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April 2016
Communication at Work

Not a Failure, an OpportunityPatti Lind

There is failure in Communication. I try very hard to be successful with communication and all the while, I know there will be times of failure. I will fail from everything that happens between lack of trying and trying too hard. There can be failure in handling the moment well, in recognizing my own contributions to a problem and in realizing that effective communication rests upon the foundation of establishing connection. I will fail. And so will you.

Thankfully, we can learn from our failures. Nelson Mandela said "I never lose. I only win or learn." Looking back, I know that my deepest learnings have risen from my failures more than from my successes. A long time ago, I totally bombed in front of a roomful of surgeons. I was told that I was the "laughing stock in the physicians' lounge" the next day. For two weeks, I decided to blame them and told myself "I just won't work with surgeons." Fortunately I came to my senses and decided I needed to learn how to work with surgeons. So, I started interviewing people who might give me insight. I learned about getting to my point quickly, being 100% practical, holding my own comfortably and not needing their approval. I became better at my business and who I am as a person because of that big dose of public failure.

Here's another example. I once asked a leader "Why do you think people have a hard time coming to you directly?" He got up out of his chair, left the room and started filling his office with staff demanding them to tell me if he was difficult to approach? Unbeknownst to me, all work had come to a standstill while people stood outside his door waiting to be escorted in. Needless to say, I got pulled off that job. Hmmm....what could I have done to stop it and set people at ease? I came up with a plan and ten years later, I got the chance to implement it. When a similar scenario started emerging, I took the person aside and said, How many people do you have standing outside your door? This isn't how I interview people. It is disruptive and scary.

Over time I have gotten so used to overcoming failure that one of my colleagues once told me, "You pick yourself up off the floor faster than anyone I know." I started learning from my failures in my 30's. To do this, I had to learn how to curb my desire to blame, overcome my shame and make a conscious shift towards learning. What is it that I don't know? What is keeping me stuck in this problem? By doing this, my ability to learn about communication took off like a rocket. I learned about assertion, managing my emotions, the differences between negotiable and non-negotiable, the importance of stating expectations upfront and the need to always have a backup plan when going into a volatile situation.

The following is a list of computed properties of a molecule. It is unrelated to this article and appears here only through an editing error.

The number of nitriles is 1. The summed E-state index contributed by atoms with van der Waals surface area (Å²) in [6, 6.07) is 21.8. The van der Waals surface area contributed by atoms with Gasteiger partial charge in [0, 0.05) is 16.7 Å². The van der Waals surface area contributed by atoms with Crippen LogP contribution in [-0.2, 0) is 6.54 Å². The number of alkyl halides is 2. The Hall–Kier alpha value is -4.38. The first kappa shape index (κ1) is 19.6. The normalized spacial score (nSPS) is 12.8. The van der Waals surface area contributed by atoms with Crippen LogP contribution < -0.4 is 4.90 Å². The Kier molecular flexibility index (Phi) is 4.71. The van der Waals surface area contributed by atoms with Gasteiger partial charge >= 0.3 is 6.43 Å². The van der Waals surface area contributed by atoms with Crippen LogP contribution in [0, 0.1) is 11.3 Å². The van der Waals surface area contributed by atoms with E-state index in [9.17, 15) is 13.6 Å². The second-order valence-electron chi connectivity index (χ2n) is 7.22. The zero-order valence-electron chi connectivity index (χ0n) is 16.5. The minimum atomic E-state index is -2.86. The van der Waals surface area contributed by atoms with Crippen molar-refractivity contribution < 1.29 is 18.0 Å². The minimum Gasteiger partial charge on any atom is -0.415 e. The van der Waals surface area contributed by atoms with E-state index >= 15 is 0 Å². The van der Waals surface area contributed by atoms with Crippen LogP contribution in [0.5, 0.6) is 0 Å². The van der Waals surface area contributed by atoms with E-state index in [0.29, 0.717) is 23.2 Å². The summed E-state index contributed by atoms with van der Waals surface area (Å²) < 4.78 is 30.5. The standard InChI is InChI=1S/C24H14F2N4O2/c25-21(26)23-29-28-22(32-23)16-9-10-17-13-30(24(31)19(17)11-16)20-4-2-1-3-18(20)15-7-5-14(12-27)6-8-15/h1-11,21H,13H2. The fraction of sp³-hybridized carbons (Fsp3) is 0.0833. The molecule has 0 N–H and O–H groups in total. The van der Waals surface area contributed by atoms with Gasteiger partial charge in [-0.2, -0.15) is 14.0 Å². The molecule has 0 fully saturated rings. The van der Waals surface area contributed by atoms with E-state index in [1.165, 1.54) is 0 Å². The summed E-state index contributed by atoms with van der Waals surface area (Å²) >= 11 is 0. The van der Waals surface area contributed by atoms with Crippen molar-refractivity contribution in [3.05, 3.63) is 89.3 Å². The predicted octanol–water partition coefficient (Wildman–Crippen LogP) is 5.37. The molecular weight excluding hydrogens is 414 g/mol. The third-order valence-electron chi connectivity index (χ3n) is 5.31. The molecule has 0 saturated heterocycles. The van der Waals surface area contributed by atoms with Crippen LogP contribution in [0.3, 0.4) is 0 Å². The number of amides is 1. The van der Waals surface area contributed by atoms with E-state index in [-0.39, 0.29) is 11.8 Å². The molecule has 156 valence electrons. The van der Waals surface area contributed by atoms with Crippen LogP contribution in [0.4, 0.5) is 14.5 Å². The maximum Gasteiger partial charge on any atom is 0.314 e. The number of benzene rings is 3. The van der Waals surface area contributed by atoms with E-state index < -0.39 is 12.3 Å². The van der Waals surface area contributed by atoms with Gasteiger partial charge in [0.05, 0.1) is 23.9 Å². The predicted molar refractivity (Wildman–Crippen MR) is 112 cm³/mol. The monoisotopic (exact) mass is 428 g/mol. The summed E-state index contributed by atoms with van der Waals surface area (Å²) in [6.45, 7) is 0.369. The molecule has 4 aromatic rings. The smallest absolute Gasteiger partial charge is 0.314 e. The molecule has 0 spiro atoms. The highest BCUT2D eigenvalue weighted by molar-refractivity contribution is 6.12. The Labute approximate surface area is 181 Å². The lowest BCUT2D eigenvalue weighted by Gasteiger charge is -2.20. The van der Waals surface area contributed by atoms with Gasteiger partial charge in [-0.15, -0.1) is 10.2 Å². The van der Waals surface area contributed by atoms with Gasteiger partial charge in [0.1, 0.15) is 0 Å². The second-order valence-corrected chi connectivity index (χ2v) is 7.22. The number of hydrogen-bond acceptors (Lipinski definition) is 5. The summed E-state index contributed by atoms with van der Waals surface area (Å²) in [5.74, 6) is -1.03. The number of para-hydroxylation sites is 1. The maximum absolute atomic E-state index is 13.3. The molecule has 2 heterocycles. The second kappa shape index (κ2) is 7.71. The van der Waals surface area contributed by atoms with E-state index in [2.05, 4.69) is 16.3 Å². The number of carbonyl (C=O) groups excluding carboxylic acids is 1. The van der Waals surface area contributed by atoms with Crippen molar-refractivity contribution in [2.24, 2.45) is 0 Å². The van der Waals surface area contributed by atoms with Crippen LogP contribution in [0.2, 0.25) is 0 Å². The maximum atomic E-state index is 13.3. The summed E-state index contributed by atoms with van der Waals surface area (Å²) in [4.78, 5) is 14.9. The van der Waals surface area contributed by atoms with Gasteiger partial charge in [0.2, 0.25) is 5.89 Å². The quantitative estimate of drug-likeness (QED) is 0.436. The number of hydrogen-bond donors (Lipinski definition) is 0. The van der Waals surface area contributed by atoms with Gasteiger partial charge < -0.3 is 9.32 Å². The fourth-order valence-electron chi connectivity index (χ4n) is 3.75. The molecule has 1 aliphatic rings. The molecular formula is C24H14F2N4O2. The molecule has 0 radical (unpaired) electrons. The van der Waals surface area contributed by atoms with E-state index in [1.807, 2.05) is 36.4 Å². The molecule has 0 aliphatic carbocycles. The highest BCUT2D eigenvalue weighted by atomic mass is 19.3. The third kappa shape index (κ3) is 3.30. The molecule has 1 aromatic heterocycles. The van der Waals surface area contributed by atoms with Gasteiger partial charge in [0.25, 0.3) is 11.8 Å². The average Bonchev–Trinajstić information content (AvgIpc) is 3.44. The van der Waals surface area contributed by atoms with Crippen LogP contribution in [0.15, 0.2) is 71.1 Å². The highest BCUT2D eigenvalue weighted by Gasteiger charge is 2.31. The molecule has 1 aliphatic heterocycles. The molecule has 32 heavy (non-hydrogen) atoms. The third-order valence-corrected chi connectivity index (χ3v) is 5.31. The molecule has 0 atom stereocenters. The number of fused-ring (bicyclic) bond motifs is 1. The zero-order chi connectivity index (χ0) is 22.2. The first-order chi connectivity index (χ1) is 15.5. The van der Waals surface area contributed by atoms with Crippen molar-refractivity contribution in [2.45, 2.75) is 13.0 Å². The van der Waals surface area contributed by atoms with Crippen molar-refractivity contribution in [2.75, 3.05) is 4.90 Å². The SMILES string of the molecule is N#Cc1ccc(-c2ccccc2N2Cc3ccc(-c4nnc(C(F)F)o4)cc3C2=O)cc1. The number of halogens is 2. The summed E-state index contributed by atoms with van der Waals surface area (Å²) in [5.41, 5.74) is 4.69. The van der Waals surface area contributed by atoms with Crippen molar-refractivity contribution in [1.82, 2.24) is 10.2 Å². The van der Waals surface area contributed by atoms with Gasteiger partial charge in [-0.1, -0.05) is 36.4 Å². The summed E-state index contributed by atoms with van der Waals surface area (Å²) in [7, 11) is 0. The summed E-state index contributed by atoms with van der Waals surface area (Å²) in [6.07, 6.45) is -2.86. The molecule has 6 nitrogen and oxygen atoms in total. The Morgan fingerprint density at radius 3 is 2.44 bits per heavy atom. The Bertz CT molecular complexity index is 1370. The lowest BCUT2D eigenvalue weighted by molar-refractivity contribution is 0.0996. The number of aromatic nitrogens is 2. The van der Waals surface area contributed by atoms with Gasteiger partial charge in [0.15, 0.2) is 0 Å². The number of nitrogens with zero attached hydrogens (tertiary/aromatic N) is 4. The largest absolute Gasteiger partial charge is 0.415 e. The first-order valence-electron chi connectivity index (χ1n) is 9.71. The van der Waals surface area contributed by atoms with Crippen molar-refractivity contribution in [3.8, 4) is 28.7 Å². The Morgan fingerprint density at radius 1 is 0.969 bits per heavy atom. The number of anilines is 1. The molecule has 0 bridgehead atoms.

This is how I do it …
  • After a brief vent or two, I challenge myself….how much of this is my own fault?
  • Who can give me some honest feedback?
  • What do I need to learn?
  • What will be my go forward plan if this happens again?

The next time you feel 100% stuck or shrinking with shame, pay attention to the signs that you have not shifted into learning mode. Here are some of the signs:
  • Casting the blame on others. They are incompetent, bad or out to get me.
  • Blaming the System. I wouldn't get mad if it wasn't for this broken system.
  • Telling yourself that retreat is your only option. I'll just keep to myself. I'm not going to speak up anymore.
  • Surrounding yourself with people who reinforce your efforts to blame and isolate. That's not fair. That shouldn't happen to you!!
  • Anger, self-righteousness, bitterness.

Choices like these don't lead towards anything good. They don't build towards a stronger self and they don't help you shine. Sadly, they ensure that a momentary failure will remain a failure. Seriously consider following the path of Nelson Mandela and either win or learn. As difficult as it might feel at the time, when we take ownership for our part and decide to learn, the more capable we can become. In the long run it is by far the easier, more satisfying path.
Put up some poster board with the Nelson Mandela quote at the top. Place some colorful writing markers nearby and encourage people to write down a sentence two describing what they learned from failure. Here's mine— I learned to be brave.
What’s yours?

Here are two suggestions for books associated with integrating the lessons of failure. Both of them are excellent!

Pema Chodron's When Things Fall Apart: Heart Advice for Difficult Times. I gained a lot of strength from this book and it helped me realize that there are threads of good news right alongside the arrival of bad news.

Brene Brown's, Daring Greatly. This book is based upon the premise that perfection and being bulletproof are not the human experience. Taking risks, being willing to fail and trying again are the stuff of a rich life.

My book, Communication At Work, is available in paperback, Kindle, Nook, and eBook formats, and may be purchased at Amazon, Barnes and Noble, Powell Bookstore and Inkwater Press.
Communication at Work

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